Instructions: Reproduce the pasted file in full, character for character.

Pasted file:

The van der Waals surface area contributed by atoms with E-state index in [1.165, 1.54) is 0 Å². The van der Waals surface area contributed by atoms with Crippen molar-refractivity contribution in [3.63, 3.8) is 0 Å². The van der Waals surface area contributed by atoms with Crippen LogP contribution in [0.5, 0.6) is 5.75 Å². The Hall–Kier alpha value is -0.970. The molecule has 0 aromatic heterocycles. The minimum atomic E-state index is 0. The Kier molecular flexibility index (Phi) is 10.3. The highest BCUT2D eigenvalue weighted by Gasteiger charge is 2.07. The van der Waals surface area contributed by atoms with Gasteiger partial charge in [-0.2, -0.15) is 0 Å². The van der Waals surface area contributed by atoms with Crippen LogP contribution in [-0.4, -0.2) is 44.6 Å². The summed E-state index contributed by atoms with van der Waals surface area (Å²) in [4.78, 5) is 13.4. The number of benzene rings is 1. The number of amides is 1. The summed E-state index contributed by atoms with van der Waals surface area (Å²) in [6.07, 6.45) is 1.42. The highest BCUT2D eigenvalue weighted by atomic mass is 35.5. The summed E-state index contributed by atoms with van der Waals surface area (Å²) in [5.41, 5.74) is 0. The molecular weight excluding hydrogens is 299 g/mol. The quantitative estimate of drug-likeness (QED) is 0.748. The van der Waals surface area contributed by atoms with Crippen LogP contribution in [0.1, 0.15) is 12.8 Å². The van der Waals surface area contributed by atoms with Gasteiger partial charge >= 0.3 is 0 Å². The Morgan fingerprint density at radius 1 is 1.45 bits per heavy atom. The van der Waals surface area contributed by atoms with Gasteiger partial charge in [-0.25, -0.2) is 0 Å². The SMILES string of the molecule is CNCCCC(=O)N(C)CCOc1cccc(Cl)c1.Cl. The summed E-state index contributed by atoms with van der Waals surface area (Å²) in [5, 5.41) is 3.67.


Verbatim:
The van der Waals surface area contributed by atoms with E-state index in [1.165, 1.54) is 0 Å². The van der Waals surface area contributed by atoms with Crippen molar-refractivity contribution in [3.63, 3.8) is 0 Å². The van der Waals surface area contributed by atoms with Crippen LogP contribution in [0.5, 0.6) is 5.75 Å². The Hall–Kier alpha value is -0.970. The molecule has 0 aromatic heterocycles. The minimum atomic E-state index is 0. The Kier molecular flexibility index (Phi) is 10.3. The highest BCUT2D eigenvalue weighted by Gasteiger charge is 2.07. The van der Waals surface area contributed by atoms with Gasteiger partial charge in [-0.2, -0.15) is 0 Å². The van der Waals surface area contributed by atoms with Crippen LogP contribution in [-0.4, -0.2) is 44.6 Å². The summed E-state index contributed by atoms with van der Waals surface area (Å²) in [4.78, 5) is 13.4. The number of benzene rings is 1. The number of amides is 1. The summed E-state index contributed by atoms with van der Waals surface area (Å²) in [6.07, 6.45) is 1.42. The highest BCUT2D eigenvalue weighted by atomic mass is 35.5. The summed E-state index contributed by atoms with van der Waals surface area (Å²) in [5.41, 5.74) is 0. The molecular weight excluding hydrogens is 299 g/mol. The quantitative estimate of drug-likeness (QED) is 0.748. The van der Waals surface area contributed by atoms with Crippen LogP contribution in [0.1, 0.15) is 12.8 Å². The van der Waals surface area contributed by atoms with Gasteiger partial charge >= 0.3 is 0 Å². The Morgan fingerprint density at radius 1 is 1.45 bits per heavy atom. The van der Waals surface area contributed by atoms with Gasteiger partial charge in [-0.25, -0.2) is 0 Å². The SMILES string of the molecule is CNCCCC(=O)N(C)CCOc1cccc(Cl)c1.Cl. The summed E-state index contributed by atoms with van der Waals surface area (Å²) in [5, 5.41) is 3.67.